Men aren’t talking, but they need to. We need to enter the cave of man’s mind and encourage him to talk. Words flow when we listen well.
It was early in the morning, and I was driving to the first job of the day. The day was starting dark, cold, and wet, and I was listening to the radio when I heard a deep and serious voice come to my ears.
Men need help for their Mental Health but have reasons why they avoid counseling and therapy. We need to understand men and the obstacles they face so they can get the help they need.
When I suggested he go to see a counselor to get some help with his anger, I could see the walls go up.
It wasn’t just his anger, that was simply a symptom of something more profound, a pot boiling over because he didn’t know how to turn the heat down. No, there were struggles that with all the will power he could muster, he still couldn’t change.
So he lived a false life.
A fine veneer on the outside but cheap rotting chipboard under the surface.
He’s lived this way for over fifty years now, and he probably will for the next.
As you read this post, someone somewhere will be typing in to the Google search ‘I want to die.’ But what are they truly searching for? I believe it is a connection and a simple plan to get out of the hole.
Overwhelming emotions can take you to where you want to die. It’s what happens when it all becomes too much for us mere humans to handle, and so we pray, ‘God, I want to die.’
The other day, I watched a news reporter standing in a stream swollen with water from a recent storm. Water was rushing down against his legs, and he talked about the overwhelming power of the current.
Many people die when their footing is lost to the overwhelming power of simple small water droplets joined together.
The shame of an attempt at suicide can cling onto you like the odor of some dirty old socks. You would do anything to get rid of that stench. Is that a good description of shame?
That feeling of embarrassment at what you have done. You want to hide, run, cover it up, but it’s still there. Those smelly old socks still stink.
Recently I was asked a question by one of the readers of Turning the Page about how to help someone who had recently attempted suicide. In the midst of their crisis, they had posted their intentions out on Social Media. Now they had a deep sense of shame and embarrassment. They feared that people would treat them differently.
It is one of those memories that is special to me. I was very unwell as a child with eczema and asthma. My parents asked if our pastor and a few others could come and pray for me.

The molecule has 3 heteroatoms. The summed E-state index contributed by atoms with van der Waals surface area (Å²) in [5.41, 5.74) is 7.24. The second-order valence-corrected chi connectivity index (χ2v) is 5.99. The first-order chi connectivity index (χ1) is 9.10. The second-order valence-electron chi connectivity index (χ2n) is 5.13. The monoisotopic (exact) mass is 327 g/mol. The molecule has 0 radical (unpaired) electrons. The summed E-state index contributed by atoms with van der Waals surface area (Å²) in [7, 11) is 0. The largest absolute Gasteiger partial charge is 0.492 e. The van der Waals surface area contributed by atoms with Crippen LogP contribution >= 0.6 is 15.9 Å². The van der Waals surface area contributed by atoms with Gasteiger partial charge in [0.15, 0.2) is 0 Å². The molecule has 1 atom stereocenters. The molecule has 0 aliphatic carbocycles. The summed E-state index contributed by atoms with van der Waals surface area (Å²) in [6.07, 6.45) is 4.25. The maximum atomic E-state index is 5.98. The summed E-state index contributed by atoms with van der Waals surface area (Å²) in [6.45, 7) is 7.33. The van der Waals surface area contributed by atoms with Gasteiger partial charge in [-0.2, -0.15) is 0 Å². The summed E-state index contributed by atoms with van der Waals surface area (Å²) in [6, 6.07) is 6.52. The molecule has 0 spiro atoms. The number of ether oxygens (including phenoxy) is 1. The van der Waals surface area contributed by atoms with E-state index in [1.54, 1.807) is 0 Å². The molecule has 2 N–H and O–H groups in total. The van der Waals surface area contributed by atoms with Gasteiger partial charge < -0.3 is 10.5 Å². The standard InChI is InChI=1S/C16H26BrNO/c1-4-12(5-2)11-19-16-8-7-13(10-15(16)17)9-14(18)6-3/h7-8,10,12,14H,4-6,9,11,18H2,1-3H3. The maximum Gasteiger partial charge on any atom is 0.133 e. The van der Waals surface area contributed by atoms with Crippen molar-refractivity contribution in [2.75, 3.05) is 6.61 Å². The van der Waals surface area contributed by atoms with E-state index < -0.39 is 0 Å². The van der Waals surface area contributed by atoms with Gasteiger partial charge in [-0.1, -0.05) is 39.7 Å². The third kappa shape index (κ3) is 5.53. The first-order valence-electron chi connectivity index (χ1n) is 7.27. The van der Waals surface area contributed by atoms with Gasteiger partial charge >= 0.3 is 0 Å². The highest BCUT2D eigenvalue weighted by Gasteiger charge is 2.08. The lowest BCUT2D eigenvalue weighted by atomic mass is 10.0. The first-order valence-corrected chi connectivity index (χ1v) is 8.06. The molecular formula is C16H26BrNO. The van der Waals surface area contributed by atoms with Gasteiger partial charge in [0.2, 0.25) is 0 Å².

They were following the advice we find in James 5:14. We had communion together and then they put some oil on my forehead and asked God to heal my illnesses. [pullquote]Are you sick? Call the church leaders together to pray and anoint you with oil in the name of the Master. James 5:14[/pullquote]
I wouldn’t say there was any miraculous instantaneous healing. No thunderous change took place, but I knew that I was not alone and that some godly men and women loved me and prayed for me.
Fatigue seems to sap out any reserve you might have to go on.
I remember visiting him in the Intensive Care Unit in our local hospital. After a huge overdose of pills he had woken up to discover he was still alive. His attempt at suicide had not succeeded.
His story was not unfamiliar. He had battled his addiction for years. Day after day. Then it got the better of him, and when his whole world crashed around him he decided to crash out of it. [pullquote]Beneath what our culture calls psychological disorder is a soul crying for what only community can provide. Larry Crabb[/pullquote]
This was years ago, but just the other day he shared with me his excitement at the news of becoming a grandfather.
Wonderful I thought, it was worth all the struggle of rebuild for the joy set before him of holding a new born baby in his arms.
Often I travel over some sharp twisty roads. One of these roads has a large hill, and just on the other side, there is a beautiful view with a fence that has been driven through. The driver didn’t take notice of the early warning signs.
There are signs to tell drivers to slow down, but for this driver, the signs were ignored, boundaries were crossed and lives put in danger.
Suicidal thoughts, feelings, and a desire to die can become overwhelmingly strong. But you can help people to move through this. You can learn how to help.
They reach out to you for help.
You have noticed your best friend, family member, or workmate being more withdrawn than usual. They have had a huge disappointment recently, a redundancy, a relationship breakdown, and even though on the outside they seem fine, you sense that something is not quite right.